Between October 1, 1991, and September 30, 1997, 2947 hysterectomies were performed in VA hospitals, increasing from 335 cases in 1992 to 626 in 1995, but then dropping to 485 cases in 1997. Surgery quality data were available for 1722 hysterectomies (60% of total cases). The 40% not captured by the quality database were missing because data collection began with 44 tertiary care hospitals (the remaining 80 VAs began collecting data in January 1994) and some VAs did not capture 100% of cases because the volume of surgeries done at these facilities was extremely large requiring sampling. A comparison of cases identified in the quality database with those not captured found that cases not included were less likely to be married (29% versus 36%, P < .001). No other differences were found, suggesting no systematic bias for which cases were included in the database. For this study, 1722 cases were analyzed.
Hysterectomies were performed in 97 VA facilities from October 1991 through September 1997. Frequency varied across facilities. Ten VAs performed only one procedure each. Three other facilities accounted for 15% of all hysterectomies. VAs in Veterans Integrated Service Network 16 (Network 16), which includes Mississippi, Louisiana, Arkansas, and Oklahoma, accounted for 17% of cases, whereas hospitals in the Northeast performed less than 5%. Although Network 16 included the largest number of women served (8%), a disproportionate number of women underwent hysterectomy (0.8%), twice as high as the next highest area (an area that includes Tennessee and Virginia; 0.46%). Only 0.1% of women veterans in the Northeast underwent a hysterectomy during the same time period.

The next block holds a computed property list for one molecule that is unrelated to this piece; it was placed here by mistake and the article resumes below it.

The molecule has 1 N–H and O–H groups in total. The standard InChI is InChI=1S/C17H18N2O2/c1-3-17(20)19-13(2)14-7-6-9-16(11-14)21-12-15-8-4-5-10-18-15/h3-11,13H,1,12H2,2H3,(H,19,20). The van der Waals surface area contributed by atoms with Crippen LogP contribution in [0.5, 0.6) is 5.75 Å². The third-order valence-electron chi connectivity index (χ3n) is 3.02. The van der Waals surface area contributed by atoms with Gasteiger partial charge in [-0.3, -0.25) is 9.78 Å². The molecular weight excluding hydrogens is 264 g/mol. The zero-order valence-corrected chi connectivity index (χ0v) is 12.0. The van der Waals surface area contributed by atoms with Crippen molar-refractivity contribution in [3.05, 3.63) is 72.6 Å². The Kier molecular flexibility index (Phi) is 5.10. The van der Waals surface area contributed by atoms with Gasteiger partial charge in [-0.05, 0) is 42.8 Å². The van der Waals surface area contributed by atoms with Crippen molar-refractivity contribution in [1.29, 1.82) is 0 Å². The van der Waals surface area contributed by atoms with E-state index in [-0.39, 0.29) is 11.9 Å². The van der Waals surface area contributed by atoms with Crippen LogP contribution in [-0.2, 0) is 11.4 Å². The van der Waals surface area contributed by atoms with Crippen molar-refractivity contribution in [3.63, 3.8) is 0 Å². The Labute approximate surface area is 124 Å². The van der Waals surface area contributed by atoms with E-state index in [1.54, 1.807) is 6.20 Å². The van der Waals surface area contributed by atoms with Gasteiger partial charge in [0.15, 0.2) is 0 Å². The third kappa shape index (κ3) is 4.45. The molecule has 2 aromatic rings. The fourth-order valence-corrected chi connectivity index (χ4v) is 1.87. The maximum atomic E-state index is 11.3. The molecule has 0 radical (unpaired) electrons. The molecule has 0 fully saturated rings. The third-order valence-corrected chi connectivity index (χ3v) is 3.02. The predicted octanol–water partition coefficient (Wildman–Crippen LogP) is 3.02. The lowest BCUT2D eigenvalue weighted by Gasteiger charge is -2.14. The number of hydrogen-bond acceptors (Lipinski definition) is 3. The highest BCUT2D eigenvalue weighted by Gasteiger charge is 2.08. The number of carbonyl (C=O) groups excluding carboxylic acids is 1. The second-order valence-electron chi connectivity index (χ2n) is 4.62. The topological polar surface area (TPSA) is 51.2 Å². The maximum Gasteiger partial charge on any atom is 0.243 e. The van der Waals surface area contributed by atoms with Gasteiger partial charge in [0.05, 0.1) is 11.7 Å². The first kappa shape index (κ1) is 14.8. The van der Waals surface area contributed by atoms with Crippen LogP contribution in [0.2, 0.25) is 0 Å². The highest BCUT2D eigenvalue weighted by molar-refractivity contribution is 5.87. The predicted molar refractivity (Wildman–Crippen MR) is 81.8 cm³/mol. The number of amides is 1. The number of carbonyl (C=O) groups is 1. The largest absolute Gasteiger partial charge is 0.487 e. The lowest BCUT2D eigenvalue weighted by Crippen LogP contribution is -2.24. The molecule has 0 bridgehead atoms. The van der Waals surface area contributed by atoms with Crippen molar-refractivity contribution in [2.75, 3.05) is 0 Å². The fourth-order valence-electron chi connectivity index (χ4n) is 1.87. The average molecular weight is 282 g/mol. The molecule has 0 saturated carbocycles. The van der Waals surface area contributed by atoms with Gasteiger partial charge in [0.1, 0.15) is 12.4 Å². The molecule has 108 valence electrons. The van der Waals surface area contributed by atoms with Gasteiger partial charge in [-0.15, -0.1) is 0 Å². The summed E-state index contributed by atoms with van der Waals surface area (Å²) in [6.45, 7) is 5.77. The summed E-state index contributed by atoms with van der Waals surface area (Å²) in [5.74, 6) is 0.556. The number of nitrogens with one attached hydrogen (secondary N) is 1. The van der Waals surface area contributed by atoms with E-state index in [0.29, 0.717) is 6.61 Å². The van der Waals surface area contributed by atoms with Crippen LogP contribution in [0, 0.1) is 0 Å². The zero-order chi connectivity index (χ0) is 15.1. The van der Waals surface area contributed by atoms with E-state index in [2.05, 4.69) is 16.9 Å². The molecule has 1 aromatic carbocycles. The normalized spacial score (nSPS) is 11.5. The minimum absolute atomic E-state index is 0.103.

Women were predominately white (62%), with an average age of 42.5 years (Table 1). A minority was married (37%). Forty percent were smokers, 5% were frequent alcohol users (self-report of more than 2 drinks/day), and 5% had a history of drug addiction. There were few comorbid conditions; 14% had a history of hypertension requiring medications, 5% had dyspnea with exertion or rest, and 4% had diabetes. Almost all underwent general anesthesia (97%) and 65% had operative wounds classified as clean contaminated.
Most operations were abdominal (74%, Table 1), whereas 22% were vaginal and 4% were laparoscopically assisted vaginal hysterectomies (LAVH). Of note, 41 operations (2.3%) began as laparoscopically assisted procedures but were converted to abdominal (n = 41) during the procedure. The method used also differed by race (P < .001). Nonwhite women more often underwent abdominal surgery than whites (82.5% versus 68.5%, P < .001). Most operations were performed by gynecologists (81%). Almost all LAVH were performed by gynecologists (97%), whereas only 66% (47 of 71) of operations with a cancer diagnosis were performed by gynecologists; the remaining one-third were performed by general surgeons. There were no significant differences in complication rate by surgical speciality (P < .528).